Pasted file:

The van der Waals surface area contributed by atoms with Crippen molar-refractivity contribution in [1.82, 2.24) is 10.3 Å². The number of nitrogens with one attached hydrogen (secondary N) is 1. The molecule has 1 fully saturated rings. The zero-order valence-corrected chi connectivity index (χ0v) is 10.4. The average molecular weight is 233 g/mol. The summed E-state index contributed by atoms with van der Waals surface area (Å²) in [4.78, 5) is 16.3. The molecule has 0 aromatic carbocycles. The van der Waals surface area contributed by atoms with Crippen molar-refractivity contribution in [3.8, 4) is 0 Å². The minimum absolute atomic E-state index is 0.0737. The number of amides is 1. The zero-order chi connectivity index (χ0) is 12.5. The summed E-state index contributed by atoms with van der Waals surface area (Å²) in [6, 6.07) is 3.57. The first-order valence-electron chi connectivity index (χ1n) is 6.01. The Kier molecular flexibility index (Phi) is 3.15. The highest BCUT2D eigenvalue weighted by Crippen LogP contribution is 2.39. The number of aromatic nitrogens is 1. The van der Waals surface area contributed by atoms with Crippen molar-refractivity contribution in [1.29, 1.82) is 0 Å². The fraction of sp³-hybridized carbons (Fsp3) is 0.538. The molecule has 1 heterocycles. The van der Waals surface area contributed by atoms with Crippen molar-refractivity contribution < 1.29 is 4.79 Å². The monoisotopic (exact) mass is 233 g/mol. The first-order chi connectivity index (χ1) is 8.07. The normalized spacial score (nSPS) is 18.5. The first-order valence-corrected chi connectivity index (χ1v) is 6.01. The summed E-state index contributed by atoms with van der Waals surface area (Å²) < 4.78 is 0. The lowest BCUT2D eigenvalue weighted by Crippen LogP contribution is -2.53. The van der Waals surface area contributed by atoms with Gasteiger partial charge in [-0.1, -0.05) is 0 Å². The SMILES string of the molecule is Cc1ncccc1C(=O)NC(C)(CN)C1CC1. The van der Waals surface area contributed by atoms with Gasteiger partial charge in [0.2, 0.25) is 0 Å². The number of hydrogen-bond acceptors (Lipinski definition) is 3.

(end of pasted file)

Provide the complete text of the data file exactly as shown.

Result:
The van der Waals surface area contributed by atoms with Crippen molar-refractivity contribution in [1.82, 2.24) is 10.3 Å². The number of nitrogens with one attached hydrogen (secondary N) is 1. The molecule has 1 fully saturated rings. The zero-order valence-corrected chi connectivity index (χ0v) is 10.4. The average molecular weight is 233 g/mol. The summed E-state index contributed by atoms with van der Waals surface area (Å²) in [4.78, 5) is 16.3. The molecule has 0 aromatic carbocycles. The van der Waals surface area contributed by atoms with Crippen molar-refractivity contribution in [3.8, 4) is 0 Å². The minimum absolute atomic E-state index is 0.0737. The number of amides is 1. The zero-order chi connectivity index (χ0) is 12.5. The summed E-state index contributed by atoms with van der Waals surface area (Å²) in [6, 6.07) is 3.57. The first-order valence-electron chi connectivity index (χ1n) is 6.01. The Kier molecular flexibility index (Phi) is 3.15. The highest BCUT2D eigenvalue weighted by Crippen LogP contribution is 2.39. The number of aromatic nitrogens is 1. The van der Waals surface area contributed by atoms with Crippen molar-refractivity contribution in [1.29, 1.82) is 0 Å². The fraction of sp³-hybridized carbons (Fsp3) is 0.538. The molecule has 1 heterocycles. The van der Waals surface area contributed by atoms with Crippen molar-refractivity contribution < 1.29 is 4.79 Å². The monoisotopic (exact) mass is 233 g/mol. The first-order chi connectivity index (χ1) is 8.07. The normalized spacial score (nSPS) is 18.5. The first-order valence-corrected chi connectivity index (χ1v) is 6.01. The summed E-state index contributed by atoms with van der Waals surface area (Å²) < 4.78 is 0. The lowest BCUT2D eigenvalue weighted by Crippen LogP contribution is -2.53. The van der Waals surface area contributed by atoms with Gasteiger partial charge in [-0.1, -0.05) is 0 Å². The SMILES string of the molecule is Cc1ncccc1C(=O)NC(C)(CN)C1CC1. The van der Waals surface area contributed by atoms with Gasteiger partial charge in [0.2, 0.25) is 0 Å². The number of hydrogen-bond acceptors (Lipinski definition) is 3.